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HTML5 Case Study: Building the noVNC Client with WebSockets, Canvas and JavaScript

noVNC is a VNC client, implemented using HTML5 WebSockets, Canvas and JavaScript. InfoQ had a small Q&A with Joel Martin about noVNC and his experience in developing an HTML5 application:

InfoQ: Joel, would you like to give us an architectural overview of noVNC and how its various components it together?

Joel: The noVNC architecture is made up of 6 main components:

  • Core VNC/RFB implementation: This component encapsulates all RFB protocol knowledge and is the main state machine that drives everything else.
  • Canvas abstraction: This component provides an abstraction of HTML5 canvas APIs. It also does Canvas feature detection and works around browsers that don't have the full HTML5 canvas spec or have broken implementations.
  • User interface: all HTML DOM interaction (except canvas) is encapsulated here. This component renders the page controls such as the connect/disconnect button, settings, and status feedback. One of my design goals for noVNC is that it is easy to drop into existing sites, so this component is optional.
  • Utilities: This contains miscellaneous generic routines and extensions used by noVNC including: extensions to Javascript arrays to make them more useful as queues, cross-browser event handling, debug/logging. I'll also include some Javascript libraries from other sources to do base64 encode/decode and DES encryption (for VNC authentication).
  • WebSockets fallback: most browsers in the wild don't have native WebSockets support so I include a Flash (flex) emulator for those browsers.I extended the original project with WebSockets encryption support.
  • WebSockets to TCP proxy: The WebSockets standard is not a pure TCP socket implementation. There is an HTTP-like handshake to establish the initial connection and then every frame after that begins with a 0 (zero) byte and ends with a 255 byte. Until VNC servers implement WebSockets support (something I would like to see happen) the proxy is required to translate between WebSockets and standard TCP sockets. I have implemented this as a generic proxy (in both python and C) which might be useful to other developers who are working with WebSockets.

InfoQ: What were your main challenges developing an HTML5 application. What are the main pitfalls that developers should look out for?

Joel: The main challenges have been related to fall-back support for browsers that lack HTML5 features or have HTML5 features that are limited, perform poorly or are broken. For example, while Chrome 5 and Safari 5 have native WebSockets support, the current versions of Firefox and Opera do not. Some older versions of these browsers don't have the more recent canvas pixel manipulation APIs (or worse, they are there and broken in the case of Arora 0.5). No released versions of Internet Explorer have built-in WebSockets or even the most basic built-in canvas support (the IE 9 Preview has preliminary canvas support). Another challenge is performance optimization across multiple browsers. Each browser has different performance characteristics and these also change between different releases (and can be different between the same browser on different operating systems). This is one of the VERY few areas where I think browser detection can be appropriate.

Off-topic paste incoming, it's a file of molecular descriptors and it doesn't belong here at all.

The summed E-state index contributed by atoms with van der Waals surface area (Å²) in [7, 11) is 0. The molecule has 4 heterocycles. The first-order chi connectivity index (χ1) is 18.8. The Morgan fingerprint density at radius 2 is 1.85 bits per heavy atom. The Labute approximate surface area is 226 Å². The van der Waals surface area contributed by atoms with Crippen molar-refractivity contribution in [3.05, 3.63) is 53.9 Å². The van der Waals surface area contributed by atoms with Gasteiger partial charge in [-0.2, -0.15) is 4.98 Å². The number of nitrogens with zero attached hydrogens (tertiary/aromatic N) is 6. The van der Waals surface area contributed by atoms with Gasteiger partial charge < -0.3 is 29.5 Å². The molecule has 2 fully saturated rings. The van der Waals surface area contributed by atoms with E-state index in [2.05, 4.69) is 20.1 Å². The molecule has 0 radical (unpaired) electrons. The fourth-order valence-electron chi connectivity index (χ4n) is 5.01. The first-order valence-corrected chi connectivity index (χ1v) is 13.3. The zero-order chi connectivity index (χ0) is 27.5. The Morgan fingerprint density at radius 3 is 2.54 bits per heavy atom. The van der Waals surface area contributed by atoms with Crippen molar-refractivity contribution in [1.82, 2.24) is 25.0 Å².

InfoQ: What kind of tooling did you use? Do you find the current development tools powerful enough for building HTML5 applications? What kind of new tools would you like to see?

Joel: My development environment is pretty minimal. I use vim (with lots of extensions) on Linux to edit code. I make heavy use of firebug in firefox and the built-in developer tools in Chrome for debugging and profiling. I also make liberal use of Crockford's JSLint to keep my Javascript code sane.

I wish that the profiling tools in firebug and Chrome where able to give finer granularity feedback than at the function level. I also wish the profilers gave more insight into what parts of the code are contributing the most to garbage collection. The noVNC code is now optimized to the point where I'm beginning to run into garbage collection as one of the main performance bottlenecks.

A new tool that I would love to see is a code analyzer (in the same vein as JSLint) that would scan a Javascript code base and generate a nice browser support table. The output I'm envisioning would be a list of features used in the code along the top, and major browsers and version on the left. Each cell would then report if the way the code is using that feature is supported for the given browser/version. It wouldn't eliminate the need to test the code on many browsers, but it would sure help during the development process to know if you are on track or not. Ideally the scanner should detect if the Javascript is doing proper detection/workarounds for that feature too.